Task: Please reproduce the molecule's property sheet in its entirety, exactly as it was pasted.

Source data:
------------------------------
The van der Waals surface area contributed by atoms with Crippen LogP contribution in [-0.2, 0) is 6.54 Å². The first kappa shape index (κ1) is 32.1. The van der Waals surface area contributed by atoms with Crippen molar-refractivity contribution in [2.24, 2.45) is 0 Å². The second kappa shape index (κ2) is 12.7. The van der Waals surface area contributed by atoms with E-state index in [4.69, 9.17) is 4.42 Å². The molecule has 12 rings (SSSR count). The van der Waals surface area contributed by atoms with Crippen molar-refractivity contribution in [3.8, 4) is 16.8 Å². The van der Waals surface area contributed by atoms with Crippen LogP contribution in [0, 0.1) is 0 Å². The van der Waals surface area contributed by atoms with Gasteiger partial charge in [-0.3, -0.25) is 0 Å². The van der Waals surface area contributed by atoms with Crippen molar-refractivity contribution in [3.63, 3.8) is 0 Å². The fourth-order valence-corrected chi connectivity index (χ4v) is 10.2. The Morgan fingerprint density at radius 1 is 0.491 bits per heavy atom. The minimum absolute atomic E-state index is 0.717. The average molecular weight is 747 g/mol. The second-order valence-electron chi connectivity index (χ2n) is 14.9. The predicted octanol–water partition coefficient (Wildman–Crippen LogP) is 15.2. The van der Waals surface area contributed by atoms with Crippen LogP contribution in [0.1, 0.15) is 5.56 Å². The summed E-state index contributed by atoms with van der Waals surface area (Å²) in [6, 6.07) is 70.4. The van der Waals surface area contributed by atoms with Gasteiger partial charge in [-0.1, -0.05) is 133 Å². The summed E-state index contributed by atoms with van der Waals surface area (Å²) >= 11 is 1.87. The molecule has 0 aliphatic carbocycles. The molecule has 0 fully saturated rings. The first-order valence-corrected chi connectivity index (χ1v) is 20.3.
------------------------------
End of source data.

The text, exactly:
The van der Waals surface area contributed by atoms with Crippen LogP contribution in [-0.2, 0) is 6.54 Å². The first kappa shape index (κ1) is 32.1. The van der Waals surface area contributed by atoms with Crippen molar-refractivity contribution in [2.24, 2.45) is 0 Å². The second kappa shape index (κ2) is 12.7. The van der Waals surface area contributed by atoms with E-state index in [4.69, 9.17) is 4.42 Å². The molecule has 12 rings (SSSR count). The van der Waals surface area contributed by atoms with Crippen molar-refractivity contribution in [3.8, 4) is 16.8 Å². The van der Waals surface area contributed by atoms with Crippen LogP contribution in [0, 0.1) is 0 Å². The van der Waals surface area contributed by atoms with Gasteiger partial charge in [-0.3, -0.25) is 0 Å². The van der Waals surface area contributed by atoms with Crippen molar-refractivity contribution in [3.63, 3.8) is 0 Å². The fourth-order valence-corrected chi connectivity index (χ4v) is 10.2. The Morgan fingerprint density at radius 1 is 0.491 bits per heavy atom. The minimum absolute atomic E-state index is 0.717. The average molecular weight is 747 g/mol. The second-order valence-electron chi connectivity index (χ2n) is 14.9. The predicted octanol–water partition coefficient (Wildman–Crippen LogP) is 15.2. The van der Waals surface area contributed by atoms with Crippen LogP contribution in [0.1, 0.15) is 5.56 Å². The summed E-state index contributed by atoms with van der Waals surface area (Å²) in [6, 6.07) is 70.4. The van der Waals surface area contributed by atoms with Gasteiger partial charge in [-0.1, -0.05) is 133 Å². The summed E-state index contributed by atoms with van der Waals surface area (Å²) >= 11 is 1.87. The molecule has 0 aliphatic carbocycles. The molecule has 0 fully saturated rings. The first-order valence-corrected chi connectivity index (χ1v) is 20.3.